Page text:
Layla, congratulations on your residency. How did you come to hear about this opportunity and why did you decide to apply?
I had decided that a writing residency might be a good next step in developing myself as a writer, and so I had been researching various residencies but hadn’t applied to any. Then, I happened to see someone retweet the British Council call for applications. The details of the residency intrigued me, and even though the deadline was a week away, I decided to take a chance and apply.
We’re glad you did. How do you think the residency fits in with the phase you’re currently at in your writing career?
My first novel is coming out in early 2019, so I felt the residency would be a great opportunity to develop as a short story writer as well as to meet and connect with other writers and people in the industry. I also have great respect and love for the short story form, and the festival’s focus on that was something that interested me greatly.
Audiences at last year's Small Wonder Festival. Photo: Axel Hesslenberg
You live and work in Kuwait. Can you tell us a bit about the writing and literature scene there, and how you got started?
The literature scene in Kuwait is quite nascent, unfortunately, particularly when it comes to writing in English. There is a lack of structure to the community, such as frequent workshops and writing groups and so on. It is not yet seen as something someone could aspire to be and study the craft of. There is a growing interest in it though, and things are changing albeit slowly.
My own writing began at a young age, perhaps 11 or 12, but it was always more of a hobby than anything I aspired to on a professional level. A few years ago I decided to take it more seriously, so I completed a Master’s in Creative Writing at the University of Edinburgh. Following that, I had a few short stories published as I was finishing my first novel, which then was bought by the Borough Press.
And which will be published in the UK next Spring. Can you tell us a bit about it, and how you came to write it?
The Pact We Made tells the story of Dahlia, a young Kuwaiti woman struggling to find independence amid the pressures of a society that, for all its signs of progress, continues to view women and their roles in certain, fixed ways. It’s a story about the doublethink, or dualities of self, that living in such societies can engender, where the private inner life can differ substantially from the public life. People will naturally find parallels between my life and Dahlia’s, and there are certainly frustrations I have with the society that I have explored through her narrative, but it is not my story nor is it that of every woman in Kuwait. It is simply a story, containing (I hope) many different truths and realities.
I had always shied away from writing anything about Kuwait, not out of fear of censorship or local restrictions, but simply because writing is, like reading, an escapist endeavour for me. It’s something I do to inhabit lives that differ from my own, to explore foreign settings and realities. But in the course of my Master’s programme, my colleagues wanted a piece about Kuwait, and so the novel sprang from a short story I wrote then, and which received positive reactions from colleagues and professors.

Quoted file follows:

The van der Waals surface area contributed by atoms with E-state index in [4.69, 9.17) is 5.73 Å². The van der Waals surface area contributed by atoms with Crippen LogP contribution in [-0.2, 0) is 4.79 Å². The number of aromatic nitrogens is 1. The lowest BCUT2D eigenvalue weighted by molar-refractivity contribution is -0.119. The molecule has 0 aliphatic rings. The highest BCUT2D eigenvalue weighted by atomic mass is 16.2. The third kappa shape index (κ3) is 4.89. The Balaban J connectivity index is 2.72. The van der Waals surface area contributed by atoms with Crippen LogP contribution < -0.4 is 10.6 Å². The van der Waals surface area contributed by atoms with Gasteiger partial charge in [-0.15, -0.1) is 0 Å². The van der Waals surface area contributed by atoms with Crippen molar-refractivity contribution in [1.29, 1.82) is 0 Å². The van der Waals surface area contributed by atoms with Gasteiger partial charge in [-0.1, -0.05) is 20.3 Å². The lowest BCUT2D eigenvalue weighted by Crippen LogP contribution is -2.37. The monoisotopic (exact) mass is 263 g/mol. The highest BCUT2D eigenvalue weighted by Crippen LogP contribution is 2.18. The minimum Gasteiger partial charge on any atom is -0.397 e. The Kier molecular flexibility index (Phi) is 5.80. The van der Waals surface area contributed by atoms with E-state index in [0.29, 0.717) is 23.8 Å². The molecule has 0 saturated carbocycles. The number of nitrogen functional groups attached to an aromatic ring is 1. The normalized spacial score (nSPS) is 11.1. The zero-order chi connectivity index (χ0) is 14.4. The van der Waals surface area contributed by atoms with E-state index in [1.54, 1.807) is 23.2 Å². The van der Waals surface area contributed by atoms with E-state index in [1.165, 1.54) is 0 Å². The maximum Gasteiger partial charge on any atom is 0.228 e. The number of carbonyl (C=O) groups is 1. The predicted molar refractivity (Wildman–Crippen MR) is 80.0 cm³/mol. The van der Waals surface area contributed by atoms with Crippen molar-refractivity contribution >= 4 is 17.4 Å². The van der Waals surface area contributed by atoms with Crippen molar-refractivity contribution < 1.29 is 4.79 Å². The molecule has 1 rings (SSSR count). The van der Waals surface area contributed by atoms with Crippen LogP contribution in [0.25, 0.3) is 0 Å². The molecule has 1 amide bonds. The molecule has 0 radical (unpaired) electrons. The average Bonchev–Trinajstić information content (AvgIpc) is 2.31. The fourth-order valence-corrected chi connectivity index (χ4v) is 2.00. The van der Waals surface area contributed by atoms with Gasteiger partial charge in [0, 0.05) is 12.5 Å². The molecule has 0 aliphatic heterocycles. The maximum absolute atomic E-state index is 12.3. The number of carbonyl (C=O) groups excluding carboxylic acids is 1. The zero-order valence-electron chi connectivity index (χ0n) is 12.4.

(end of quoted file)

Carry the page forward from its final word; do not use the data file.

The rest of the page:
I had always shied away from writing anything about Kuwait, not out of fear of censorship or local restrictions, but simply because writing is, like reading, an escapist endeavour for me.
Following on from that, what books or authors from Kuwait would you recommend to UK readers?
Mai AlNakib is a wonderful Kuwaiti writer who had a short story collection out a few years ago called The Hidden Light of Objects. She writes in English. On the Arabic side, there is Saud AlSanousi, whose book The Bamboo Stalk won the International Prize for Arabic Fiction in 2013 and has since been translated into English. There’s also Bothayna AlEssa, a well-regarded as yet untranslated Arabic novelist, who is very active in the local writing community.
You’ll be in residence for the whole of Small Wonder, as well as exploring Charleston and its surrounding for a few days ahead of the short story festival. Charleston is the former home of the Bloomsbury Group artists Vanessa Bell (sister to Virginia Woolf) and Duncan Grant. The house became a rural retreat for many prominent artists, writers and intellectuals of the early twentieth century. Can you tell us a little about what the members of the Bloomsbury Group mean to you?
It may be a bit obvious, but whenever I think of the Bloomsbury set, I picture Virginia Woolf. And I picture her as she appears in that classic photo we all know from 1902, as though she’s become unstuck in time, her gaze fixed on the margins. Her face in that photo seems to hold a thousand stories that I imagine myself uncovering. With the wider set, what attracts me is how they lived so far beyond definitions, how they constituted a small bubble of anarchy that rejected war and gender norms and societal conventions, opting instead to live somewhere ‘beyond’. It’s a bravery I find myself lacking at times and which I’m fascinated by in them.
And finally, what do you hope to achieve by participating in the residency at Small Wonder Festival?
My hope is that the residency at Small Wonder will be an opportunity for me to listen and learn from writers accomplished in the short form. I hope to commune with fellow readers and share our love for the power that fiction has to inspire empathy and break down borders between people and segments of society. I also hope to be able to present my own voice and perspective, coming from a part of the world that is often misrepresented through politicisation or racialisation, and to show that not all our narratives centre on war and religious ideology.
Layla AlAmmar will be in residence at Small Wonder Short Story Festival which runs from 26 – 30 September 2018, supported by the British Council.